A month ago, throwing their weight behind legislation imposing new deals on Ontario's teachers unions, Tim Hudak's Progressive Conservatives offered a glimmer of hope that co-operation with Dalton McGuinty's governing Liberals could make the province's minority legislature moderately functional again.
On Monday, Mr. Hudak went pretty far toward dashing it.
With the Tories saying they don't support new legislation aimed at gradually freezing wages across the broader public sector, we're right back where we were heading into the summer – with the Premier having shifted too far right for the previously open-minded NDP to back him, and the Tories showing little interest in supporting even those policies with which they're widely perceived to agree. The Legislature is back on borrowed time, and poorly positioned to address the province's dire fiscal situation in the meanwhile.
It would have been naive to expect otherwise. In a minority, the balance between policy and politics shifts even more heavily toward the latter than usual. And Mr. Hudak's party decided after last year's election that there was no political advantage in being seen to prop up the third-term Liberals. To do so, many Tories have suggested, would risk being seen as weak, the same way as the federal Liberals were under Stéphane Dion and Michael Ignatieff. Instead, they prefer to stick to a clear line that Mr. McGuinty isn't doing what needs to be done to get out of deficit.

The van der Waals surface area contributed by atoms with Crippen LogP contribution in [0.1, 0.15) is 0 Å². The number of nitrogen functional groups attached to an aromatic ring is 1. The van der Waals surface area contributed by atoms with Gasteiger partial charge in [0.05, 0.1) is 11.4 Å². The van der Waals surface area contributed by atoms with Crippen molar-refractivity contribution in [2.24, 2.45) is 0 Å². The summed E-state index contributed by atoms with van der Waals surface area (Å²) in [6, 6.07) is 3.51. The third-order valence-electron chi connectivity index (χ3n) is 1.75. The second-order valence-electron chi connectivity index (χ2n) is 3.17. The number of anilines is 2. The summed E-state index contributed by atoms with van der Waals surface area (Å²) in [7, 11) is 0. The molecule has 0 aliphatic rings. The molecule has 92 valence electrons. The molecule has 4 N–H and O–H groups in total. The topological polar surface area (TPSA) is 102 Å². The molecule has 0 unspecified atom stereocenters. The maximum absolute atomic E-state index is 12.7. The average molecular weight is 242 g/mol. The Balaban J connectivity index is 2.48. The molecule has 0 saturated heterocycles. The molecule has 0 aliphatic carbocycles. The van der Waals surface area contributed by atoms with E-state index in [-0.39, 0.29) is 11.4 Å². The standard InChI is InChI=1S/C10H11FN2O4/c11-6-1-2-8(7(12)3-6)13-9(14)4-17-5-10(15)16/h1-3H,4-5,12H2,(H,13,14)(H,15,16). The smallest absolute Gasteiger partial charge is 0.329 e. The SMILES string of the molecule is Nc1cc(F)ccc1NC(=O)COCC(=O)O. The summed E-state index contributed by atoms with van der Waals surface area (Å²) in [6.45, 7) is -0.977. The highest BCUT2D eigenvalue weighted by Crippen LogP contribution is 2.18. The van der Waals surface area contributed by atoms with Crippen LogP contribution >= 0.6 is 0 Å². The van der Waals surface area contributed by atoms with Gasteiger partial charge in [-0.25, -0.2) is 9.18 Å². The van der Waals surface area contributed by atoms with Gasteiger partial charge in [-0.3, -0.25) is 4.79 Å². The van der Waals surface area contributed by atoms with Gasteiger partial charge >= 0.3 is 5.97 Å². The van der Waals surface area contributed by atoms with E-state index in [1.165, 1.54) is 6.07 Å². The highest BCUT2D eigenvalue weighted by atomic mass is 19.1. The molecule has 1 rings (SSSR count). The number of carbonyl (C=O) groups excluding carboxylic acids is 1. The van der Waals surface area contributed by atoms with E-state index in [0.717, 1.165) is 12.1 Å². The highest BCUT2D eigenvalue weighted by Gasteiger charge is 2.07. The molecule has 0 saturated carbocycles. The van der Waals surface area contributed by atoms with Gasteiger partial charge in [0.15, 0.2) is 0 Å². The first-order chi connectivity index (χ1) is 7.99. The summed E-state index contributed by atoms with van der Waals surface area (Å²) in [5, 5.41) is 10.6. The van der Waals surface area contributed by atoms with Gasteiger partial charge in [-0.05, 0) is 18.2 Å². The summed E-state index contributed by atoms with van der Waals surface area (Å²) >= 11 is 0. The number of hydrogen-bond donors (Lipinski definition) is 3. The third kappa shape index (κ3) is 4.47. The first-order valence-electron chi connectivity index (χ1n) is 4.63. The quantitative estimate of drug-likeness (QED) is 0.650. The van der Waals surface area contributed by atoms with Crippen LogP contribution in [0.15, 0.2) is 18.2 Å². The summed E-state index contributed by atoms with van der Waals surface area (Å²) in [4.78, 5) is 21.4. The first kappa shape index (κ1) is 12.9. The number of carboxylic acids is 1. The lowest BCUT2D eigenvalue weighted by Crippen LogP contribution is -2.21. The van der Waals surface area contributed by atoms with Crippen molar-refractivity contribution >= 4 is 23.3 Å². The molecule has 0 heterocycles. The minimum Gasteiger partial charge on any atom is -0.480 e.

The teachers' legislation was an exception, because the Tories knew a trap when they saw one. The Liberals scheduled the vote for right before a pivotal by-election in Kitchener-Waterloo; if the bill had been defeated, the ensuing chaos at the start of the school year would have bolstered Mr. McGuinty's argument that he needed voters to restore his majority.
Now the minority has been preserved, albeit with an NDP win in that by-election rather than a PC one. So the Tories have gone back to saying that they can't support Liberal measures that don't go far enough, in this case largely by complaining that wage freezes would only be imposed as contracts expired. Mr. Hudak is instead demanding that the existing agreements be torn up, which would be hard-pressed to survive a court challenge but has the advantage of sounding tough and straightforward.
It's conceivable that the Tories – who have some major election-readiness challenges – will yet settle for more minor concessions to at least abstain, if voting against the legislation would force an election. And that may not be a concern anyway, because the Liberals – who just finished alienating some of their core supporters with their rightward lurch, and are struggling to attract new ones – have reason to think twice before making it a confidence vote. In other words, it remains unlikely there will be an election before 2012 is out.
That may be a relief to Ontarians. But it bears noting that much of the reason the Liberals want to move toward wage freezes is to appease credit raters. If that effort instead demonstrates that they're extremely hard-pressed to legislate austerity measures, the downgrades – and other negative market reactions – may be unavoidable.
If that happens, it could indeed add to the woes of a Premier already struggling to show he can still lead. It's never a sure thing, though, how voters will react when they're given reason to be fed up with politics in general. And it looks like those in Ontario will soon have plenty of reason to feel that way, if they don't already.